Monday, December 10, 2012

Horticultural Knives for Christmas

Photo of a Pruner from Tina~

One of the most important things for success in the garden are tools and yet so many gardeners use tired, rusty, and antiquated tools which make any job more difficult. With Christmas rapidly approaching, an ideal gift for the gardener would be an oft overlooked time-saving device… the gardening knife. Available in styles for differing chores, knives include grafting and pruning with even a left handed Horticultural Knife by Tina which is a ‘must’ for lefties.

The blade is of utmost importance and variations in design represent the practical and accumulated experience of hundreds of generations who have gone before us. The ancient Romans had a pruning knife, falculae arboraire, which was remarkably similar to grape pruning knives of the early 1930’s. The use of the same design for 2,000 years is surely not an accident making it a well tested product. A single blade has strength unto itself and will out perform any multi bladed knife tenfold. The more blades on a knife, the weaker it becomes making the popular Swiss Army knife unacceptable in the garden.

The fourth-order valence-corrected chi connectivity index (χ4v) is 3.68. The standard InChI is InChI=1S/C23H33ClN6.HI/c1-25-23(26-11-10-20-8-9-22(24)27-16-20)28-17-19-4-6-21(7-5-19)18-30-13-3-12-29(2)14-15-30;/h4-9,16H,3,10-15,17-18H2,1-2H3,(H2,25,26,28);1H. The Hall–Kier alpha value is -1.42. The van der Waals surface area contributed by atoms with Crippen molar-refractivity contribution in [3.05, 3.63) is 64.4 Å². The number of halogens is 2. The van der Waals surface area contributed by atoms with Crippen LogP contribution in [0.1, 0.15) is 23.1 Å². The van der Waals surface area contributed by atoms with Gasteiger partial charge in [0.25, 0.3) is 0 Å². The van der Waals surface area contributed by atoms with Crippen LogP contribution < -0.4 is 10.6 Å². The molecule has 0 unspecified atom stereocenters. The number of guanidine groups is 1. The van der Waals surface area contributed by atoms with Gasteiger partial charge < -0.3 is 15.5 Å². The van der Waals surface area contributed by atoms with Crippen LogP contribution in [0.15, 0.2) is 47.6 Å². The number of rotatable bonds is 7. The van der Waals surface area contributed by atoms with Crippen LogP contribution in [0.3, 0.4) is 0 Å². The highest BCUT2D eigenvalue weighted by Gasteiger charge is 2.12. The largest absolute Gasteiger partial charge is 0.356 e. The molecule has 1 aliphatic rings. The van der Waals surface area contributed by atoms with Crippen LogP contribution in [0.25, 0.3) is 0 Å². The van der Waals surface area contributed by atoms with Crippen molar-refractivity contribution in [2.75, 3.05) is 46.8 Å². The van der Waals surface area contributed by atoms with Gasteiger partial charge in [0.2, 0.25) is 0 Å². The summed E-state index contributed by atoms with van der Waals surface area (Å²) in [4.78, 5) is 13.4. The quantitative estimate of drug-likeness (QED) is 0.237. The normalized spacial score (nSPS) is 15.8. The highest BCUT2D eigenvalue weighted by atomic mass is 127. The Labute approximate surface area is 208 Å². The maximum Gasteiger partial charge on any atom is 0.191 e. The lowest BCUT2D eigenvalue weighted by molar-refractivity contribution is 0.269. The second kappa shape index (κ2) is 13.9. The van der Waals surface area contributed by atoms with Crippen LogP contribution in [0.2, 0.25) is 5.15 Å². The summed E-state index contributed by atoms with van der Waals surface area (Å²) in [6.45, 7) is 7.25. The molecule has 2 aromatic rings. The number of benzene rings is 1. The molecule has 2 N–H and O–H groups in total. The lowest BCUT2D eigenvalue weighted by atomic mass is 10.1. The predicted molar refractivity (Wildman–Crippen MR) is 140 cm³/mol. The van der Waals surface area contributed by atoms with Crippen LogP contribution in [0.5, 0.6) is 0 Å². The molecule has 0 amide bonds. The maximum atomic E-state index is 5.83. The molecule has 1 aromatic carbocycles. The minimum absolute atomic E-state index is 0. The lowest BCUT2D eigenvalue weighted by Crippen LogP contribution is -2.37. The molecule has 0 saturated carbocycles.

An important factor is a blade which sharpens, stays sharp, and has a keen cut through many uses. No matter how attractive the knife, it is only as good as the hardness of the steel from which it was made. Carbon steel, while strong and used for hundreds of years, will rust if not oiled and put away after use. Prior to the 1950’s, and the process of ‘chill-quenching’, the tempering of stainless steel was hit or miss making it impractical for gardening use. It now has an edge comparable to carbon steel and is virtually rust-proof.

It is important when considering the purchase of a gardening knife that one ignores any product originating in China. As any one who has purchased a hammer from China knows, the steel is not hardened correctly and it will not stand the test of time. One of the premier manufacturers of gardening knives is a German company, Tina, who maintains the tradition of knife making and still uses the carbon steel and completes the process by placing the blade in a walnut stock. There is a lovely Florist’s knife from Schrade, American company, and a wonderful Budding and Grafting knife by Swiss makers Victorinox. Short of giving a ton of exquisitely composted cattle manure, a knife is the next-best gift for the gardener you love.


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